John Taolo Gaetsewe was born in 1916 at Maruping village in Ga-Segonyana, Northern Cape.His father was a migrant mineworker. He left a mission-run secondary school to work as a messenger at a local magistrate's court before going to Johannesburg in the early 1930s.He was a long-standing and respected member of the African National Congress (ANC), and a dedicated trade unionist.Gaetsewe was very active in the African National Union of Laundry and Dry Cleaning Workers and the Management Committee of the South African Congress of Trade Unions (SACTU). Gaetsewe never sought easy compromises. At a time when white workers in South Africa,organisedas they were in the Trade Union Council of South Africa (TUCSA) and in other all-white enclaves, ignoring the problems of their black fellow-workers, he attacked them.

At a mass rally to inaugurate SACTU’s “one pound a day” campaign in the 1950s, Gaetsewe stated that it was not only black workers who earned starvation wages, but also that many white women workers in the tobacco, distributive, sweet, laundry and textile industries were also grossly underpaid.  He stressed, as he always did, the need for the unity and collective strength of all workers. It was his belief that unity was the only way forward. At a Special Conference called by SACTU on job reservation, Gaetsewe spoke at length about having confidence in workers and not underestimating their strength. This confidence inspired those who worked with him. His commitment was total, and he was not deterred by the hostility of employers or by harassment from the security police who were carrying out the policy of the regime, of “bleeding the black trade unions to death.”

In December 1956, at the time of the mass arrests of all the leading members of the Congress Alliance, including the President and the General Secretary of SACTU and 31 other officials, Gaetsewe helped to keep the SACTU together throughout the four and a half years of the Treason Trial that followed.  

With members of the SACTU Local and Management Committees, Gaetsewe participated in many attempts to organise mineworkers at a time when anyone who set foot on mining ground was subject to instant arrest. Gaetsewe secretly left South Africa to meet trade unionists in Africa and Europe and on his return was sentenced to two years` imprisonment which he served on Robben Island. Later, on appeal, his sentence was reduced to nine months for leaving the country without travel documents. By 1963, the “smash SACTU” campaign of the regime was well under way, with the majority of leading officials imprisoned, detained or banned. Subsequently, Gaetsewe was banned and placed under 24-hour house arrest, later reduced to 12 hours, and his effectiveness in the trade union movement was reduced.

Most of the SACTU Local Committees were demolished by the actions of the government, and SACTU, though never subjected to a legal ban, had to go underground. Once again, Gaetsewe left the country without travel documents, and spent a brief period studying in the German Democratic Republic. A group of SACTU exiles had formed a committee in London, and Gaetsewe joined in his capacityas General Secretary of SACTU. He re-established links with the international trade union movement, and made it clear that SACTU still existed and was a force to be reckoned with.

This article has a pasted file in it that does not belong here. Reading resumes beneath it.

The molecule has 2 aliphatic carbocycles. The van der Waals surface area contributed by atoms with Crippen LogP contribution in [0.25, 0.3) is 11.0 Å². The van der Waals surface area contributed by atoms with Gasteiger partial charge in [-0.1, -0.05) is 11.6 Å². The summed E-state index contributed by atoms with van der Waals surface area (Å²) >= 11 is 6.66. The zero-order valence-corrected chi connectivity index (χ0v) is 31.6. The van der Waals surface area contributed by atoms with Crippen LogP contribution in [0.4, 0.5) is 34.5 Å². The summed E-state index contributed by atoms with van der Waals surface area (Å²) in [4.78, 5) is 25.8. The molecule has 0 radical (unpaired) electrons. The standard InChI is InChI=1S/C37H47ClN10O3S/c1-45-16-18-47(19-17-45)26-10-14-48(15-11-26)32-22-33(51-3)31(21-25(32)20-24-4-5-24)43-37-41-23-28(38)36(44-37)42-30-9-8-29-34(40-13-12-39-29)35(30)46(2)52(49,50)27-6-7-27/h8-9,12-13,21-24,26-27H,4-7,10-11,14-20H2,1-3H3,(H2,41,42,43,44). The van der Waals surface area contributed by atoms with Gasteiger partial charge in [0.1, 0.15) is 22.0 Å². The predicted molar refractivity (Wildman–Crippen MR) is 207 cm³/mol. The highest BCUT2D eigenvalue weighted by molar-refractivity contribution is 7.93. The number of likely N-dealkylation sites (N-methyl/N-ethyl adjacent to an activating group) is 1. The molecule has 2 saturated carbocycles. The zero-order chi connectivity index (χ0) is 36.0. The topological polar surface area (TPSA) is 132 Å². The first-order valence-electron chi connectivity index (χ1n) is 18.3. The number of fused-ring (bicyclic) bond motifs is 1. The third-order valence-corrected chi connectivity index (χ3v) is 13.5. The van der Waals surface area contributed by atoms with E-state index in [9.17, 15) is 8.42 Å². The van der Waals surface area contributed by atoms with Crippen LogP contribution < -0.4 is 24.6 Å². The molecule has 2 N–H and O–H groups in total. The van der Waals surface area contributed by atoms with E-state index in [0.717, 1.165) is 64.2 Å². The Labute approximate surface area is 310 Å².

He traveled extensively in Africa, Scotland, England, Wales, Ireland, in France (where the Mayor of Le Havre gave him a reception), in Italy, the Netherlands, Canada, Australia and New Zealand. Although Gaetsewe was a full-time SACTU official based in London, he earned a minimal wage, and his rented flat served as the SACTU office for many years. As SACTU was re-establishing itself in Tanzania and Zambia, he played a vital role as the London office was able to contribute to the setting up of offices in those countries. During his time in London, he attended the tripartite Conference held by the International Labour Organisation every June in Geneva, and he always made it clear to the representatives of governments, employers and workers present there that apartheid could not be justified, reformed or diluted but had to be overthrown. He became an accomplished speaker, and his fellow trade unionists abroad probably did not know how limited his formal education had been. He read copiously, and was well aware of the early struggles of workers both in South Africa and abroad.

While in London Gaetsewe set up an editorial board to re-issue the SACTU journal, Workers` Unity, copies of which were sent into South Africa and played an important role in re-establishing links with SACTU members. This also gave birth to a new and militant generation of young workers.Together they formed Congress of South African Trade Unions (COSATU) in 1985, which has based many of its principles on the constitution of SACTU. Chief of these is the declaration that trade union rights cannot be won in a vacuum, and that the trade union and political struggles are linked.He died after a long battle with illness in Botswana in December 1988 and was buried in Francistown on 31 December.In recognition for his contribution in the struggle against Apartheid, the Kgalagadi District Municipality was renamed the JohnTaolo GaetseweDistrict Municipality in 2008.


Altman, P. (1989), ‘John Gaetsewe’, from Sechaba, March, [online], available at (Accessed: 6 May 2013)|

John Toalo Gaetsewe District Municipality Official External Newsletter Issue 6, (2010), ‘Who is John Taolo Gaetsewe?’ [Online], available at (Accessed: 6 May 2013)|Gail M. Gerhart, Teresa Barnes, Antony Bugg-Levine, Thomas Karis, Nimrod Mkele .From Protest to Challenge 4-Political Profiles (1882-1990) (last accessed 21 November 2018)

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